Radiation dose to the eye lens from the CT portion of a PET/CT examination and possibilities of its reduction

Authors: Jaroslav Ptáček () 1,2,3;  Pavel Koranda () 2;  Iva Metelková () 2,3
Authors‘ workplace: Oddělení lékařské fyziky a radiační ochrany, Fakultní nemocnice Olomouc 1;  Klinika nukleární medicíny LF UP a Fakultní nemocnice Olomouc 2;  Ústav zobrazovacích metod FZV UP Olomouc 3
Published in: NuklMed 2012;1:63-67
Category: Original Article


PET/CT examination is vital for oncological patients nowadays. ICRP in its document Statement on Tissue Reactions ref 4825-3093-1464 proposes a new threshold of radiation absorbed dose in an eye lens for radiation induced cataract in the level of 500 mGy. It could be possible to achieve this value in a current clinical practice (especially during repeated CT examinations of a head). The goal of our study is to provide information about radiation dose to the eye lens from the CT portion of a PET/CT examination including possibilities of its reduction.

Material and methods:
We analyzed radiation absorbed dose to the eye lens in patients evaluated with a PET/CT in the Department of Nuclear Medicine of the University Hospital in Olomouc. Absorbed dose in the eye lens was determined for a PET/CT of a torso, brain, whole-body and for the CT used for attenuation correction. We evaluated 8 patients for calculation the dose from a torso and a whole-body examination including a head, respectively. Only one study was used for the dose calculation during a brain examination and an attenuation correction, respectively.

Eye lens radiation absorbed dose calculated by ImPACT program was 6 mGy, 3.7 mGy, 49 mGy and 1.4 mGy during examination of a torso, whole-body, brain and during attenuation correction examination, respectively.

Our calculated values are in accordance with a literature. The highest eye lens radiation absorbed dose is from the brain examination. However, like in ther cases, it is still far under the threshold for a radiation induced cataract.

Key Words:
PET/CT, radiation absorbed dose, eye lens


1. ICRP. Statement on Tissue Reactions. 2011; ICRP ref 4825-3093-1464

2. Klener V (ed.). Principy a praxe radiační ochrany. Praha, Státní úřad pro jadernou bezpečnost, 2000

3. Schilham A, van der Molen AJ, Prokop M et al. Overranging at Multisection CT: An Underestimated Source of Excess Radiation Exposure. RadioGraphics 2010;30:1057-1067

4. Rehani MM, Berry M. Radiation doses in computed tomography. The Increasing doses of radiation need to be controlled. BMJ 2000;320:593-4

5. Task Group on Control of Radiation Dose in Computed Tomography, Managing patient dose in computed tomography: a report of the International Commission on Radiological Protection. Ann ICRP 2000;30:7-45

6. Zammit-Maempel I, Chadwick CL, Willis SP. Radiation dose to the lens of eye and thyroid gland in paranasal sinus multislice CT. BJR 2003;76:418-420

7. Bassim MK, Ebert CS, Sit RC et al. Radiation Dose to the Eye and Parotids During CT of the Sinuses. Otolaryngology-Head and Neck Surgery 2005;133:531-533

8. Conhen M, Wittsack HJ, Assadi S, et al. Radiation Exposure of Patients in Comprehensive Computed Tomography of the Head in Acute Stroke. Am J Neuroradiol 2006;27:1741-1745

9. Tan JSP, Tan KL, Lee JCL et al. Comparison of Eye Lens Dose on Neuroimaging Protocols between 16- and 64-Section Multiditector CT: Achieving the Lowest Possible Dose. Am J Neuroradiol 2009;30:373-377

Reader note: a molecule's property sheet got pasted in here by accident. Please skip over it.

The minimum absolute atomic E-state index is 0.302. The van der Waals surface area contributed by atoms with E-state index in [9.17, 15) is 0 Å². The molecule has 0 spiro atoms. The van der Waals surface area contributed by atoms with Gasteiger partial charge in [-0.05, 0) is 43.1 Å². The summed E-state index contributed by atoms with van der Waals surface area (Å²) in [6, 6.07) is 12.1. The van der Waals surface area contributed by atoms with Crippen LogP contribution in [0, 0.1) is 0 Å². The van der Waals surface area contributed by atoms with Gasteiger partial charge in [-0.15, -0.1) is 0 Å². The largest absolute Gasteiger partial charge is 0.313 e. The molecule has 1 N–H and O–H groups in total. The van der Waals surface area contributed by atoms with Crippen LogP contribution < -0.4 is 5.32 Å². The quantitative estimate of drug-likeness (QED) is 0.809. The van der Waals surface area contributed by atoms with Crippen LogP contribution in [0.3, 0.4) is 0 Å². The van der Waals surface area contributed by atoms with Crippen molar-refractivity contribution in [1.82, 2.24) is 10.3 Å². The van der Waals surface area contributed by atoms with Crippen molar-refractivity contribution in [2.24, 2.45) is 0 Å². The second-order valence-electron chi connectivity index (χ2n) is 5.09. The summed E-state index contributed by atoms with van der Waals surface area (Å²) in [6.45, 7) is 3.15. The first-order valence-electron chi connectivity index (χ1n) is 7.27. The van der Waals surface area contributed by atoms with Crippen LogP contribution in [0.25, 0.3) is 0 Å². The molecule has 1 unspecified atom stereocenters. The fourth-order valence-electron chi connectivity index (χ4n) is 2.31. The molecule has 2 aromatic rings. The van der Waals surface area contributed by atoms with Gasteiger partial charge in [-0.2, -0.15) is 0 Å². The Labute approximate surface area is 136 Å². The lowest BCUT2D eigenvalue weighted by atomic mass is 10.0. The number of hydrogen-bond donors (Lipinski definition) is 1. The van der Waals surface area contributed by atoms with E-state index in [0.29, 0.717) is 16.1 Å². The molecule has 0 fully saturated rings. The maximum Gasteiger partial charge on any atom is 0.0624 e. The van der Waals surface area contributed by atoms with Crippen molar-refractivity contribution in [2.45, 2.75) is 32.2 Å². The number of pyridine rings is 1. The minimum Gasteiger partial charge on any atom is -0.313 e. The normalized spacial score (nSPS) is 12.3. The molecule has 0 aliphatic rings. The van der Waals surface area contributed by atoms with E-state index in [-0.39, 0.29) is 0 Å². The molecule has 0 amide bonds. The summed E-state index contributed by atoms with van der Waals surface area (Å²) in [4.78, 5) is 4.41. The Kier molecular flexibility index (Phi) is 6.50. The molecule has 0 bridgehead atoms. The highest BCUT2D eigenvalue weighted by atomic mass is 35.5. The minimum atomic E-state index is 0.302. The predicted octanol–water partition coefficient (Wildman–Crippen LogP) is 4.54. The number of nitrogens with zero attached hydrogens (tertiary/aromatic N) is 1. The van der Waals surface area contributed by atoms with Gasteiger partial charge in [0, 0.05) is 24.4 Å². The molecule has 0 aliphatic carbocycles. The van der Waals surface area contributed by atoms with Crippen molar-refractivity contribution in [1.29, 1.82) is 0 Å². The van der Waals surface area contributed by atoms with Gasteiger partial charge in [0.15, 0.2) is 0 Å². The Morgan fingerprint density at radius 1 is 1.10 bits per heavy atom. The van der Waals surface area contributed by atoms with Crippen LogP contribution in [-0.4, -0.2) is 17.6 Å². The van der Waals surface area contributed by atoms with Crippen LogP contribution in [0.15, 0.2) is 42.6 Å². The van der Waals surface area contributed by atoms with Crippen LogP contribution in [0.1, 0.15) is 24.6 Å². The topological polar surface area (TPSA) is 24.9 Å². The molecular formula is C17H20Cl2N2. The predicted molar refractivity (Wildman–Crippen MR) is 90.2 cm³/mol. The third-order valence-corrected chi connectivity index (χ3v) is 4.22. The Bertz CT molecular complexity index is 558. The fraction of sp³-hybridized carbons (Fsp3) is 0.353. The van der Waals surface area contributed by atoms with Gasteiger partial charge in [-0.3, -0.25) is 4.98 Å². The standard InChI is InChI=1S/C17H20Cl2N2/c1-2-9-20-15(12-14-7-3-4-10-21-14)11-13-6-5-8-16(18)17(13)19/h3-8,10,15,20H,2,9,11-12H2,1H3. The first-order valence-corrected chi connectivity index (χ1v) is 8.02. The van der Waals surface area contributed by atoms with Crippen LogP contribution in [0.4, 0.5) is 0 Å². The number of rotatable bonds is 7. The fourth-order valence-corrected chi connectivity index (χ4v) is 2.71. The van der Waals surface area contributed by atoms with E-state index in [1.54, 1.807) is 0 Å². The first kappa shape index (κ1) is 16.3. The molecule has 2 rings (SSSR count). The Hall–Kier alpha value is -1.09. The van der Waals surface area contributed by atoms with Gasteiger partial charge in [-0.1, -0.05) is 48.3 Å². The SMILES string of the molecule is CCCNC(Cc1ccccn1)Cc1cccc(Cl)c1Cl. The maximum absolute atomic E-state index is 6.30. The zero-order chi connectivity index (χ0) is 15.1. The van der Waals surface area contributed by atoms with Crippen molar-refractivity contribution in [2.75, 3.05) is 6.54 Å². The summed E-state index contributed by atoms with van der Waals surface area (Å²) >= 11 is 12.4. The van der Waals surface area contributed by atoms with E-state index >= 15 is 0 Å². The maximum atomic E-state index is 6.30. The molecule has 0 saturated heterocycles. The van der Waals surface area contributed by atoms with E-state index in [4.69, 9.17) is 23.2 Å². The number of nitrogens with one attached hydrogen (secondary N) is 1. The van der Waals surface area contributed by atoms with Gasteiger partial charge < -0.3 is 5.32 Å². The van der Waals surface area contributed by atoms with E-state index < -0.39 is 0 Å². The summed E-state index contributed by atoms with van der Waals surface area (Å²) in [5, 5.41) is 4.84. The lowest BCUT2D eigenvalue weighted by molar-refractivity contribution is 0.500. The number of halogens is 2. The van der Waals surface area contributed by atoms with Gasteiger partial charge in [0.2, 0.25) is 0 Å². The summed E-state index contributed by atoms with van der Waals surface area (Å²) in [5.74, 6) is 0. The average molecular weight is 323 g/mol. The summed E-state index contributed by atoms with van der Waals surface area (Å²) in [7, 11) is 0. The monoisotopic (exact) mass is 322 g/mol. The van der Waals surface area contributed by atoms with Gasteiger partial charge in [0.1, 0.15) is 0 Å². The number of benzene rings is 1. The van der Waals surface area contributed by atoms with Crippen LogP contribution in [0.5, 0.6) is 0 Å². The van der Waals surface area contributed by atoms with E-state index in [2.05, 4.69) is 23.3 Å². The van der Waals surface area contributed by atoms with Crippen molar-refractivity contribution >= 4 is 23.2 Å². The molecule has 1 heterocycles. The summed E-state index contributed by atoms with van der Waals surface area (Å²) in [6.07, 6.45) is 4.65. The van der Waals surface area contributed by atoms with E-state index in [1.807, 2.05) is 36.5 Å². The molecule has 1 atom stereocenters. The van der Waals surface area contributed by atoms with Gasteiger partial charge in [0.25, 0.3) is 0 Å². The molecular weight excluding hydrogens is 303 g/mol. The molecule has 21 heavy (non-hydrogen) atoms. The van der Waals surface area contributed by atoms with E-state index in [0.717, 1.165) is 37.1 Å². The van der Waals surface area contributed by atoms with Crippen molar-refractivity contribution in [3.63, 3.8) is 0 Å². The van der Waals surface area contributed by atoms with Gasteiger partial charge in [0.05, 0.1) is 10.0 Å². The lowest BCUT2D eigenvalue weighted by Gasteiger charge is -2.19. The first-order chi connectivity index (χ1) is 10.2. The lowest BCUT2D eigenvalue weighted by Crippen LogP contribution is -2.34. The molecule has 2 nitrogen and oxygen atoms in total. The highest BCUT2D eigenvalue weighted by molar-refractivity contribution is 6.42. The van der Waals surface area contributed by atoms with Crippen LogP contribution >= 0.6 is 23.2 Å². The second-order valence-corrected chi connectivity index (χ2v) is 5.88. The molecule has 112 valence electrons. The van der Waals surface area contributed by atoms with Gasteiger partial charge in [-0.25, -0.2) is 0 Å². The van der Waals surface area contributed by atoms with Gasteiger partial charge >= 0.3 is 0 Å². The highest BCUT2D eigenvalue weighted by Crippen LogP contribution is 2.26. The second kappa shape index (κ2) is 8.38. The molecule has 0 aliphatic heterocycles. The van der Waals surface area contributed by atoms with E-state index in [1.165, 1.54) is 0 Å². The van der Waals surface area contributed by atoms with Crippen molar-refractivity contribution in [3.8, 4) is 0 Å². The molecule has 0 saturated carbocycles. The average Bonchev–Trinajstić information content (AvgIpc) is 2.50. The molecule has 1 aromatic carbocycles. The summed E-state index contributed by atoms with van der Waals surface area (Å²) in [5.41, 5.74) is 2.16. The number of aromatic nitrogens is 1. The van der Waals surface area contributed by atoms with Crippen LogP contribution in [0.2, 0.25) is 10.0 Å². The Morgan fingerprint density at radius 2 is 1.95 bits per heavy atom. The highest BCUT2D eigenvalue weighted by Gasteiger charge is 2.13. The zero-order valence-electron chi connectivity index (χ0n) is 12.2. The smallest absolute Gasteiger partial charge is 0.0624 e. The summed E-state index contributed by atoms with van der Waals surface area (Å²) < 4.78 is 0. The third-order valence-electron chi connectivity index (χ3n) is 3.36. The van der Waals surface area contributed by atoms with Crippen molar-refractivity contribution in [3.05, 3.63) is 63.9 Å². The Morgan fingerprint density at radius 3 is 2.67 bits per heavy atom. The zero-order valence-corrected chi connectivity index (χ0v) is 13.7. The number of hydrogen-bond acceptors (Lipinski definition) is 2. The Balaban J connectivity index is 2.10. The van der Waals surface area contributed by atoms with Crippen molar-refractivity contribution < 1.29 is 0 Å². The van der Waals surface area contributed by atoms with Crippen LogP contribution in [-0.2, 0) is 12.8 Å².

10. Jaffe TA, Hoang JA, Yoshizumi TT et al. Radiation Dose for Routine Clinical Adult Brain CT: Variability on Different Scanners at One Institution. AJR 2010;195:433-438

11. Michel M, Jacob S, Roger G et al. Eye lens radiation exposure and repeated head CT scans: A problem to keep in mind. Eur J Radiol 2011, doi:10.1016/j.ejrad.2011.03.051

12. Hall P, Granath F, Lundell M et al. Lenticular opacitites in individuals exposed to ionizing radiation in infancy. Radiat Res 1999;152:190-5

13. Rehani MM, Vano E, Ciraj-Bielac O et al. Radiation and cataract. Radiat Prot Dosimetry 2011;147(1-2):300-304

14. Chiewvit P, Ananwattanasuk J, Mongkolsuk M et al. Evaluation of Image Quality and Len`s Radiation Dose of a Low-Dose Cranial CT Scan. J Med Assoc Thai 2009;92(6):831-5

15. Niu Y, Wang Z, Liu Y et al. Radiation Dose to the Lens Using Different Temporal Bone CT Scanning Protocols. Am J Neuroradiol 2010;31:226-229

16. Recommendation by the German Commission on Radiological Protection. Patient Radiological Protection in Cranial Computed Tomography (Gantry Tilt) [online]. April 2011. [cit. 2012-11-08]. Dostupné na: http://www.ssk.de/SharedDocs/Beratungsergebnisse_PDF/2011/2011_03e.pdf?__blob=publicationFile

17. McLaughlin DJ, Mooney RB. Dose reduction to radiosensitive tissues in CT. Do commercially available shields meet the users’ needs? Clinical Radiology 2004;59:446-450

18. Mukundan S, Wang PI, Frush DP et al. MOSFET Dosimetry for Radiation Dose Assessment of Bismuth Shielding of the Eye in Children. Am J Radiol 2007;188:1648-1650

19. Raissaki M, Perisinakis K, Damilakis J et al. Eye-lens bismuth shielding in paediatric head CT: artefact evaluation and reduction. Pediatr Radiol 2010;40:1748-1754

20. Zizka J, Jandura J, Kvasnicka T et al. Reduction of effective and organ dose to the eye lens in cerebral MDCT scans using iterative image reconstruction [online]. [cit. 2012-11-08]. Dostupné na: http://www.rsna.org/uploadedFiles/RSNA/Content/News/NewsArticle/2012/July/ECR2012_CT_brain_Zizka.ppt

Nuclear medicine Radiodiagnostics Radiotherapy
Forgotten password

Don‘t have an account?  Create new account

Forgotten password

Enter the email address that you registered with. We will send you instructions on how to set a new password.


Don‘t have an account?  Create new account